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Electric Cart Built Out Of Old Garden Tractor
Bill Wilson converted a garden tractor to electric power so he can drive it around at auctions and farm shows without bothering other people.
  "It runs quiet and costs very little to operate," says Wilson, who started with an early 1980's Massey tractor.
  Amazingly, he made his own electric motor using a Delco starter and the fields and generator out of a Chevy car. The motor, located under the seat, belt-drives the tractor's original transmission. A cable runs from it to a pair of 12-volt deep discharge marine batteries under the hood. To reduce the tractor's speed, Wilson mounted a small 3 1/2-in. dia. pulley on the motor and a 5-in. dia. pulley on the transmission. A foot-operated switch is used to put the tractor in motion. "Every gear has a constant speed. The only time I change speeds is when I shift gears," says Wilson.
  He started out by removing the tractor's original engine, then cut the tractor in half and mounted a metal platform down low to make it easier to get on and off. To make the electric motor, he had to connect the armature in the starter motor to the roller bearings on the generator. One end of the armature shaft was too small to fit into the generator bearings, and the other end was too big. So he made a bushing to make one end of the armature bigger and turned down the other end to make it smaller.
  He made the seat by covering sections of plywood with foam.
  "It's fun to drive and runs quiet," says Wilson. "It always attracts a lot of attention wherever I go. In fact, I haven't been to an auction yet where someone didn't want to buy it. A lot of people who see it for the first time ask me where the motor is. When they see it, they can't believe how small it is.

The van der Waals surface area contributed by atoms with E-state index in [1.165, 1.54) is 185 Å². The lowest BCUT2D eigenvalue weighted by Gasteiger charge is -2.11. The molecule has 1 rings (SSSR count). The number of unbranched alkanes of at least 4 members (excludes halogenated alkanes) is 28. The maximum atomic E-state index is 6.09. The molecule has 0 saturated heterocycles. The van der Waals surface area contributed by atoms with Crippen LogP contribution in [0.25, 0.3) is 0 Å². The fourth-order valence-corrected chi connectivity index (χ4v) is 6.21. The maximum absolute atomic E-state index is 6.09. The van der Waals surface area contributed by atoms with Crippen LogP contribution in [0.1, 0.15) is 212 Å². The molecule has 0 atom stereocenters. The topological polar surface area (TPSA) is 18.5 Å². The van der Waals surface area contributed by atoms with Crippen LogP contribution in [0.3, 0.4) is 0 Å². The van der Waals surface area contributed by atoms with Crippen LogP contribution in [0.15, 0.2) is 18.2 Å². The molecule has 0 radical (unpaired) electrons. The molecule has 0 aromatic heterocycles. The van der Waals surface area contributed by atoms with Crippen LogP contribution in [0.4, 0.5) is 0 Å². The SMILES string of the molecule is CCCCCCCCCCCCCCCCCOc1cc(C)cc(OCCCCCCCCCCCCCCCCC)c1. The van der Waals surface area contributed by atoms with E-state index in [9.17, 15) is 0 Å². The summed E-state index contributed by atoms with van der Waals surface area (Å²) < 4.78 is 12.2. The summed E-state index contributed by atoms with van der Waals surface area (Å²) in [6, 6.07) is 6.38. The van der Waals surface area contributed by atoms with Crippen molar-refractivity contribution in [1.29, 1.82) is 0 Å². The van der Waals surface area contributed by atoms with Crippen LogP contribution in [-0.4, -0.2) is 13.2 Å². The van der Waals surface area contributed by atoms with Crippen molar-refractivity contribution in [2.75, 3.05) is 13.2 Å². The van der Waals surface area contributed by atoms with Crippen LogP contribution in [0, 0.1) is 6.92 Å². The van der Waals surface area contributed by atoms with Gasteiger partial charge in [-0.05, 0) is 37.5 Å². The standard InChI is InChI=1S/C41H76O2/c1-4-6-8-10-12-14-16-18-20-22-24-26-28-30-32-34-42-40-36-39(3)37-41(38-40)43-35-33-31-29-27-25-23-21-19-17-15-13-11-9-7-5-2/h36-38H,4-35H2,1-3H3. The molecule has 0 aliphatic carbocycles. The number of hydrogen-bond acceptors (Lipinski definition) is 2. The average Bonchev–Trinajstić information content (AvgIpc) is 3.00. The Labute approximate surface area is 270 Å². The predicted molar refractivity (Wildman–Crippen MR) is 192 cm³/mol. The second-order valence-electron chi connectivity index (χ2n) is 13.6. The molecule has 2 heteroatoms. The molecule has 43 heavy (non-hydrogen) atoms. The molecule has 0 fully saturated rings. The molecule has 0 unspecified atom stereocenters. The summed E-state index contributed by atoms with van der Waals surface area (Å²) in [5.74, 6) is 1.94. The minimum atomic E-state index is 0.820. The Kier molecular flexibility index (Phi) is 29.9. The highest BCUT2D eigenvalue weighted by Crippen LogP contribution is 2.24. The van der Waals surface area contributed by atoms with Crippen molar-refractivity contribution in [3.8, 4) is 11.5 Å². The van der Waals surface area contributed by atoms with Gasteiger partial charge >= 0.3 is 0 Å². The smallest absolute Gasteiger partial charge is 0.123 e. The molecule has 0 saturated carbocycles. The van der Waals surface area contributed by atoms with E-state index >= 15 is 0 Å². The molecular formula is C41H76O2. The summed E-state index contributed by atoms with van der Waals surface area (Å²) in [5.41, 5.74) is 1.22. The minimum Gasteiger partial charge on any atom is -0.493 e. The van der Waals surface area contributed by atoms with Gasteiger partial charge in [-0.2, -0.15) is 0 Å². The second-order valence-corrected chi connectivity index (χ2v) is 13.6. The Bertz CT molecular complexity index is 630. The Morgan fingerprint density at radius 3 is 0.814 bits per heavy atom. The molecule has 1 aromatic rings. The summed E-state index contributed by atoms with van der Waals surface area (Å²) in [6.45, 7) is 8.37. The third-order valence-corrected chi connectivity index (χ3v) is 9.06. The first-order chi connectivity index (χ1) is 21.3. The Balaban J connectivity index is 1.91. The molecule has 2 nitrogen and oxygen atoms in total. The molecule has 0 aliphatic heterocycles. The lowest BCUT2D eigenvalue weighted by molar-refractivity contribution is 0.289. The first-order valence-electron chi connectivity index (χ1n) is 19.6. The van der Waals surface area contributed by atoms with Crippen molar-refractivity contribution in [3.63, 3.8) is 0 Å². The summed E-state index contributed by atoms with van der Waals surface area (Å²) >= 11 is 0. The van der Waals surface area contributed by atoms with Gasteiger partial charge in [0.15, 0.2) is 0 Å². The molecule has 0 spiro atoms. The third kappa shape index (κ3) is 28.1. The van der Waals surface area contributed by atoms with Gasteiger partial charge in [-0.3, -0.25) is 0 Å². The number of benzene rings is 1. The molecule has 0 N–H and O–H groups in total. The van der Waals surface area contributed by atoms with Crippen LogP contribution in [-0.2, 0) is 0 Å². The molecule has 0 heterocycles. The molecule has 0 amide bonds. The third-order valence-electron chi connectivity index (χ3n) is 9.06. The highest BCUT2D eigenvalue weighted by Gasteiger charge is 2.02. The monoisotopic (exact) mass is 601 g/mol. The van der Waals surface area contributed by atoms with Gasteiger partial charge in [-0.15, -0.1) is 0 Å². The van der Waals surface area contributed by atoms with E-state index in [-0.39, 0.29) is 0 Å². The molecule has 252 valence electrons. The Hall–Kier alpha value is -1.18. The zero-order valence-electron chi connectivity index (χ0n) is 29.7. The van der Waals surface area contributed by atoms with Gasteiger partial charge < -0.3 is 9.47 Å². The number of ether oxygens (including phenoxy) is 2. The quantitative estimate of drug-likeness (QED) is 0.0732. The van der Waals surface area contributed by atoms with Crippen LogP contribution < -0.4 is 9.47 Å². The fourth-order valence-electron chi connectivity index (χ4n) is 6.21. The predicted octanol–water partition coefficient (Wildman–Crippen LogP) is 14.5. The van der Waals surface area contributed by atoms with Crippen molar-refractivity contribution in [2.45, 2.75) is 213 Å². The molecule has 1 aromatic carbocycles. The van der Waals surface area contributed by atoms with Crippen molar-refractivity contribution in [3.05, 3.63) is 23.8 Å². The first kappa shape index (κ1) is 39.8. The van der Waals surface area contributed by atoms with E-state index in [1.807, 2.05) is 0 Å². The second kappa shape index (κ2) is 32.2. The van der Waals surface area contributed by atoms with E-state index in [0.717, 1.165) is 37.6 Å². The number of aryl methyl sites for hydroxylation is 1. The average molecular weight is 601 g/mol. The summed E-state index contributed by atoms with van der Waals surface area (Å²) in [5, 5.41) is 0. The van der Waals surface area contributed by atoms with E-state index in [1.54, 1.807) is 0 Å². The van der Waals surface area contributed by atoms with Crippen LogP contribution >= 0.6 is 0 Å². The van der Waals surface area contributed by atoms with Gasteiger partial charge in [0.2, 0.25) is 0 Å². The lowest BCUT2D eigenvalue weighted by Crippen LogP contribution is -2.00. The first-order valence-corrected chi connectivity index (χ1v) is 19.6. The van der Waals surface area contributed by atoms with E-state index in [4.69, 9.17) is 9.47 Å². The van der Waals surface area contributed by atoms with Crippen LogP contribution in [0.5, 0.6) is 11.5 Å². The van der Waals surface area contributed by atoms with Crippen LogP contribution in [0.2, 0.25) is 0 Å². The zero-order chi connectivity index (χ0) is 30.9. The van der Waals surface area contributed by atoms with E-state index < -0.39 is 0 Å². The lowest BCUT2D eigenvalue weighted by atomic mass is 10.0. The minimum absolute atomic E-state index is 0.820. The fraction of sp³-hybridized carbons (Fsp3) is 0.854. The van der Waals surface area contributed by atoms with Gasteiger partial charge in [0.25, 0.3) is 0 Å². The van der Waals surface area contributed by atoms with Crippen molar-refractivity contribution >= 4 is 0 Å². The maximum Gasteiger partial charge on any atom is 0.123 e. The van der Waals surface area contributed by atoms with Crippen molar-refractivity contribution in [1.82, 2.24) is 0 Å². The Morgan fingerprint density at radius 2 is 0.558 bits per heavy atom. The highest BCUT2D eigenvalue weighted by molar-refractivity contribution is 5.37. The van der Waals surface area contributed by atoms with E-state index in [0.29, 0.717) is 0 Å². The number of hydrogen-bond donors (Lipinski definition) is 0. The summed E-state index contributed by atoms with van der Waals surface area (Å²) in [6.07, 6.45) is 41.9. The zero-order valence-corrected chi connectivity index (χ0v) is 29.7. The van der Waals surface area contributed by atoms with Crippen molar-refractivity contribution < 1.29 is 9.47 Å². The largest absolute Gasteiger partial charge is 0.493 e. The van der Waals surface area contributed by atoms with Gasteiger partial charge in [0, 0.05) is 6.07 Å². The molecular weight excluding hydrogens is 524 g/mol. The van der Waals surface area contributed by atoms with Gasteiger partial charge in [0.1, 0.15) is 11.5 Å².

"To operate the tractor, I put the transmission in gear and then use my foot to push the starter switch. I usually go in second gear. Top speed in third gear is about as fast as you can go at a real fast walk, and in first gear it just creeps along. The farthest I've driven the cart on a single charge is about three miles, which I think is pretty good. I've even gone to two-day auctions without ever having to recharge the batteries."
  Wilson says he came up with the idea because he goes to a lot of auctions and needed something to get around that would run quiet. "I had been using a garden tractor but sometimes it caused problems with the public address system. If the tractor got between the microphone and the remote speakers, the magneto on the tractor's ignition would cause a lot of static on the speakers.
  "I mounted a 24 by 12-in. metal platform on back of the tractor so if I buy something at a sale I can carry it with me. It also comes in handy for hauling a cooler."
  Why did he build his own electric motor? "Just to see if I could do it," he answers.
  Contact: FARM SHOW Followup, Bill Wilson, 44 Gable Road, Thompson Falls, Montana 59873 (ph 406 827-3006).

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2004 - Volume #28, Issue #5